And Justice Brett Kavanaugh repeatedly observed that “seven straight administrations,” including the Trump administration, interpreted the CWA more broadly than the Sacketts. The reason for that consistency lies in a point Justice Ketanji Brown Jackson emphasized: Congress’ purpose in passing the CWA was clear — to ensure “the integrity of the nation’s waters” — and everyone agrees that wetlands filter pollutants, trap sediment, and store water to reduce flood risk.
The Sacketts’ effort to exclude nearly all wetlands from the CWA faces the problem that their narrow interpretation, as Justice Jackson put it, “does not relate in any way” to Congress’s protective objective.
Make no mistake: The justices — including several liberals — also fretted about the significant nexus test from Rapanos. They recognized that the test doesn’t lend itself to bright-line rules, and requires scientific judgment and site-specific inquiries. And they worried that landowners are not always able to determine immediately and for themselves whether they need permits before starting construction.
This tension reminded me of the court’s most recent CWA decision in County of Maui v. Hawaiʻi Wildlife Fund — a case that my employer, Earthjustice, litigated on behalf of local environmental groups. There, the court wrestled with a similar problem: whether the Clean Water Act’s prohibition on discharges to surface water applied to a sewage treatment plant that injected its effluent into a well very close to the ocean.
The Trump administration and industry allies argued that the court should exempt the plant, because it is not easy to draw a clean logical line between that treatment plant and, say, a leaky residential septic tank that trickles waste into the ocean. Many observers predicted that the court would throw the bathwater out with the baby in Maui County.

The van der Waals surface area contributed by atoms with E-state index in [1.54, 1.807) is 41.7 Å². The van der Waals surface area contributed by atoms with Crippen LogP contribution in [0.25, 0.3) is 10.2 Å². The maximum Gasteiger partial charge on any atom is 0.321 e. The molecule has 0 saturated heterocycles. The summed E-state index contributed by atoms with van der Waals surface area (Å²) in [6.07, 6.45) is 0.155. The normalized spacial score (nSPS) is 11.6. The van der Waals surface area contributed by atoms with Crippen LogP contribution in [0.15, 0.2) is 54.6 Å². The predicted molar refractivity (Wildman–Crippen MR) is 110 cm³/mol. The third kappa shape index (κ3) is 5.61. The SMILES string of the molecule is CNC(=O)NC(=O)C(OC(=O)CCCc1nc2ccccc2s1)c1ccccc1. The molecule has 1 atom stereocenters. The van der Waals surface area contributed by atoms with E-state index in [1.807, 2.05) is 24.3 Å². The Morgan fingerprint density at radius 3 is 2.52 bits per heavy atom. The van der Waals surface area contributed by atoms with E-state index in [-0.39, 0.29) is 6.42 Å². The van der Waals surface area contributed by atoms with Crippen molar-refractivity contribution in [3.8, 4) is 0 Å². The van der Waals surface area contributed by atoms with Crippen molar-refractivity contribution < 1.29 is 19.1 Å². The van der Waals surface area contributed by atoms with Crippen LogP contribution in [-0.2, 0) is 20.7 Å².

But it did not. Instead, Chief Justice Roberts and Justice Kavanaugh joined with the court’s then-four liberal members to hold that in determining what kinds of subsurface discharges the CWA covers, courts and agencies must consider each case and weigh many factors.
For instance: How far away is the discharge from surface water? How long does it take for the discharge to reach those waters? To those who sought a simpler, and narrower, test, the court apologized: “There are too many potentially relevant factors applicable to factually different cases for this Court now to use more specific language.”
It encouraged the EPA to issue regulations and guidance to clarify the matter — and it reminded the regulated community that the judiciary would be there to protect truly innocent parties from hefty fines or legal mousetraps.
After listening to the argument, I have some hope that we will see a similar result in Sackett. Having now grappled themselves with the scientific complexities and line-drawing challenges of how to decide what wetlands should be protected, Justice Roberts and Justice Kavanaugh — and perhaps others — might conclude again that the project of protecting water quality is not always amenable to bright-line legal tests.
As they did in Maui County, they might instead list a nonexclusive set of factors for courts and agencies to consider in determining whether a given wetland is covered by the CWA, and then repeat its commonsense reminder: “The object in a given scenario will be to advance, in a manner consistent with the statute’s language, the statutory purposes that Congress sought to achieve.”
That would be the right result, one that is faithful to the CWA and the ambitious goal Congress laid out: to “restore and maintain the chemical, physical, and biological integrity of the Nation’s waters.”
Sam Sankar (@sambhavsankar) is Earthjustice’s Senior Vice President of Programs. Sam leads our Program Leadership Team, which develops Earthjustice’s strategy for carrying out our mission through litigation, lobbying and regulatory advocacy, and communications.
Earthjustice’s Washington, D.C., office works at the federal level to prevent air and water pollution, combat climate change, and protect natural areas. We also work with communities in the Mid-Atlantic region and elsewhere to address severe local environmental health problems, including exposures to dangerous air contaminants in toxic hot spots, sewage backups and overflows, chemical disasters, and contamination of drinking water. The D.C. office has been in operation since 1978.